Since I don't think I've ever made a comprehensive post about it dinglehopper
has inspired me to go ahead and do it. (note: many
pictures are below, after the cut)
My MR2 story started with a cherry '86 MR2 in a horribly ugly champagne-y silver color, that I promptly put upside down
at Deal's Gap
because I'm occasionally a moron. It does make for a funny story though.
Having been bitten by the bug, I knew I had to have another. After a suitable wait and frantic search, I found it. A glorious red '87, but a bit more ragged out. Bald tires, no working odometer, dent in the driver's door and shot suspension. Well, it already had the Eibach lowering springs, just the tokico shocks were blown to the point where gravity alone slid the tube open and shut. (didn't realize that at first though). But the engine pulled hard and it was only $1000.
Having learned the lesson from Deal's Gap (namely, H-rated all season tires can kiss my ass, along with the stock brakes on a 16 year old car), I promptly added some nice fancy drilled KVR rotors with fancy KVR pads and a sticky new set of Toyo Proxes T1-S tires in 215/40/16 on the slick 16" Ferrari Momo wheels I got with it. Voila, traction and braking. Who knew? I then swapped the TRD headers off my newly created "parts car" (you read the link, right?), added a Supertrapp exhaust (a tuneable powerband is cool) for a not quiet at all 3 foot long exhaust system. I chucked the crap stock choked-through-the-trunk intake setup by sticking a cone filter right onto the MAF. Letting it breathe makes it happy. A set of Tokico adjustable shocks and the beefed up clutch and lightened Fidanza aluminum flywheel (latter two items again off my parts car, as they were basically brand new) and a rear sway bar off an '85 completed the package for the time being.
Oh what a joy it was to drive. I out-turned about anything. I tore it up in CSP class in SCCA autoX's for most of a season. I bought some Kosei racing wheels (15x7) and some R-compounds and got set to do battle a bit more seriously. Around the same time, I came into a new (and half off) set of HKS pillowball mounts for the front, that allowed mondo camber adjustment. Finally, the front camber needed to really stick corners at autoX levels of force. Progressing from there, I ordered the Prothane urethane bushing kit, the brass shifter cable bushings kit (holy crap was that was a good and cheap buy), new ball joints and tie rod ends from Twos R Us
. Great people. I also made my own damn-near solid motor urethane mounts following Hess's
brilliant write up. (He's a very good source of info). All was going well.
Then shit happened. Before I could even get the car aligned following the addition of the bushings and motor mounts, I lost a cylinder. Having too much time and too many new parts invested, and loving the driving characteristics far too much to consider getting rid of it, I started thinking about what kind of motor to swap in. For better or for worse (getting to that part), the 20 valve looked too sexy to pass up. I ran into a local guy that had just finished getting one in to his '85 MR2, and running (which is the key part), when a soccermom-type conveniently t-boned it (the car, not the motor) into oblivion. So, instead of spending $1.5-$2K on a full clip from Japan, I cheaped my way into it for $600. (in hindsight, a mistake. Pay the money to get all of the parts, kids.)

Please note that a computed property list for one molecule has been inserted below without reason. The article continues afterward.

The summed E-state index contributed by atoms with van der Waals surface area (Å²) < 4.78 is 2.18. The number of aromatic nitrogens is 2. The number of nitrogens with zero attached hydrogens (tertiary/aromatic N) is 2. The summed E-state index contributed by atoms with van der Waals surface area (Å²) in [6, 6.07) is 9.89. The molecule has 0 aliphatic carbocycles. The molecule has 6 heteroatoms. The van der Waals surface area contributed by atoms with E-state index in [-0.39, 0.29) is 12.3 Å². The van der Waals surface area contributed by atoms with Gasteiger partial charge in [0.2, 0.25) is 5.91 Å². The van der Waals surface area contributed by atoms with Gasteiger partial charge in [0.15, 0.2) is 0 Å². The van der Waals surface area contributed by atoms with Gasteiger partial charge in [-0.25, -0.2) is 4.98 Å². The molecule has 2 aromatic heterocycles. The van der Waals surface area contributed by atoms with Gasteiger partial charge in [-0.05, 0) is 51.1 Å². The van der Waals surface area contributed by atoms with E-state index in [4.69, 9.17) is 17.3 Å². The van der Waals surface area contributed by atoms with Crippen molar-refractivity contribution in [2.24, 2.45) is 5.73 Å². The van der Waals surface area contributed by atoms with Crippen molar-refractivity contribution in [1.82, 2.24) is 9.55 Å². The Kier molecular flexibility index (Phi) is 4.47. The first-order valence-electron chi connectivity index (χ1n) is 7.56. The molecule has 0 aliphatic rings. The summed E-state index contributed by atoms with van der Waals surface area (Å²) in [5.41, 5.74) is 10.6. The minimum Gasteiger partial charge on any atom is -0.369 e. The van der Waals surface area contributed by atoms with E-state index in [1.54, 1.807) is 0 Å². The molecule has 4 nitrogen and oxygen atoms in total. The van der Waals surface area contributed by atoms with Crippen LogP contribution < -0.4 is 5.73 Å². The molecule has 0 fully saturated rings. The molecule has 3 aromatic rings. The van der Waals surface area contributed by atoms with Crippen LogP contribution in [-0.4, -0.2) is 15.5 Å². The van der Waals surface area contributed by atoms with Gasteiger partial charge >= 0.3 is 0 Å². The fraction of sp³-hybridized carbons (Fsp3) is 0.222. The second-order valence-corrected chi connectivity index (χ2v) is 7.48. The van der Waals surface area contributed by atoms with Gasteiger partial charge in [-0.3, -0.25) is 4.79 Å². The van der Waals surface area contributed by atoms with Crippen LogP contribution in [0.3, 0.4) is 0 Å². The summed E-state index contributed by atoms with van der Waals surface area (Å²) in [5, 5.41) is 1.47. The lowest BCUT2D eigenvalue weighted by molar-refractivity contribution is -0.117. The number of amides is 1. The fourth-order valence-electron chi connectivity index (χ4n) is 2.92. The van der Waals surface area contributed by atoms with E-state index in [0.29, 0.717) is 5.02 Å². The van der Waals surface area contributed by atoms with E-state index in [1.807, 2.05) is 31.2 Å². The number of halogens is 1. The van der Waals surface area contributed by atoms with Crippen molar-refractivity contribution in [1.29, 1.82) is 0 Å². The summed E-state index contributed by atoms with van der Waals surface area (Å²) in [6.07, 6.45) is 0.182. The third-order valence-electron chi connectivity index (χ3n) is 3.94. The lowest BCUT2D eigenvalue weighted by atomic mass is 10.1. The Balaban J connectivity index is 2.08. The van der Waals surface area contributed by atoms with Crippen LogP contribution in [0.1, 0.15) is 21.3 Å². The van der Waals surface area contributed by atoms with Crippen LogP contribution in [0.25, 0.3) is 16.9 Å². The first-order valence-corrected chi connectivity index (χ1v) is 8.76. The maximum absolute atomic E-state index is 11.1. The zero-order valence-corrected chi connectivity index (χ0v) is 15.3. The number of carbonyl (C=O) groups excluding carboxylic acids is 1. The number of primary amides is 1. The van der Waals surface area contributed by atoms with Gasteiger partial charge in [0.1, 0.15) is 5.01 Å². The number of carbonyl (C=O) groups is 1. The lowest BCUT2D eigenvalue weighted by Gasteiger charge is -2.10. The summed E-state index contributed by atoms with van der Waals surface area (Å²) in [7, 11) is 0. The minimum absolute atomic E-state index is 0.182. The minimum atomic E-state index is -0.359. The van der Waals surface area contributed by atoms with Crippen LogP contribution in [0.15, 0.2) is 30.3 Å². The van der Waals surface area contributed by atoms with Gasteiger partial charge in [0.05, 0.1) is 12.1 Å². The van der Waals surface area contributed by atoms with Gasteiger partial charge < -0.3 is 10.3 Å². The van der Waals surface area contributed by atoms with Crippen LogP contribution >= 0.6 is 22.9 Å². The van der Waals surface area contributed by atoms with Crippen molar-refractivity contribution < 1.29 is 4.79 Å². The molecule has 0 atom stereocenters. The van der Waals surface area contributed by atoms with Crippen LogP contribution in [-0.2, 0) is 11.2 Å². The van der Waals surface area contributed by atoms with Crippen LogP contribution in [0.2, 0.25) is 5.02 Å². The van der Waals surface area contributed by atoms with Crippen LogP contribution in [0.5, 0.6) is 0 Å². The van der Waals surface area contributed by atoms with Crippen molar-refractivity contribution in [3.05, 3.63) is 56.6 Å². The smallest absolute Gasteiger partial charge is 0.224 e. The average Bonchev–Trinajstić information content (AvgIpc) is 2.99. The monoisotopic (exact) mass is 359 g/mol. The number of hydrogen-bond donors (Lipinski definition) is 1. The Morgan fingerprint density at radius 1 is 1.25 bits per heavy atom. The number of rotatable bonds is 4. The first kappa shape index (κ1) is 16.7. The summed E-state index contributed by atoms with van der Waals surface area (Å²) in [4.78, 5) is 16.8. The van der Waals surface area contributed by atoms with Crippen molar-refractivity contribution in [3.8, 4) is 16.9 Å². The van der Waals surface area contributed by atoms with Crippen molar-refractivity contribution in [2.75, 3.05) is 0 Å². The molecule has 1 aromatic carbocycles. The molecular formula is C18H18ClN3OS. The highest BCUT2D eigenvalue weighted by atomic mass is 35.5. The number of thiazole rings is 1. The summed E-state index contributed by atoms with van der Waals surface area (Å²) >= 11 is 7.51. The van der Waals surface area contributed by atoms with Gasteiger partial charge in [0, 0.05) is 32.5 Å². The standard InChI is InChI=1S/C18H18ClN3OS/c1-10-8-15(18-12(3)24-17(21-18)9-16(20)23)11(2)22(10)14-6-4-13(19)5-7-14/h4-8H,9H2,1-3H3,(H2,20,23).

And that brings me to about where it is today. In case I've been misleading anyone, I'm not a mechanic. My good friend and ex-roommate is. I've been his go-fer (doing my part, but at his behest, as I didn't have a clue what I was doing initially) on this all along. I like to drive, he likes to wrench. It works out. As you'll see in the pictures below, getting the 20 valve in was a clusterfuck pain in the ass unlike anything I've ever seen. We used a 20 valve computer and my 16 valve wiring harness (and another wiring harness from another toyota for spare wire). If that sounds like fun, it gets better. To fit the new motor, the wiring harness had to be reversed. Which meant lengthening most all of the wires. That and having different bits to wire up meant we basically built a custom wiring harness from scratch. Upside: I can now solder like a fucking champ.
As you might expect, we've run into trouble getting everything to work right. I've rambled too long already to further bore you with the details, but I'll note that it has kicked and screamed and refused to play/run right up to and including starting a small engine fire (which we got out before anything was damaged). We now have it where it runs, but only on 3 cylinders. It's a computer or injector problem. Time to work on it has been short lately. Marc (my mechanic) knocked his wife up and had a kid and bought a house in the interim. Suddenly I don't have his full attention on the weekends anymore. ;-)
All said, there's hope we'll get it running by summertime. We shall see. I'm not giving up on it.
So, here are a bunch of pictures, from plain car, to autoX to the motor swap. ( Huge dial-up warningCollapse )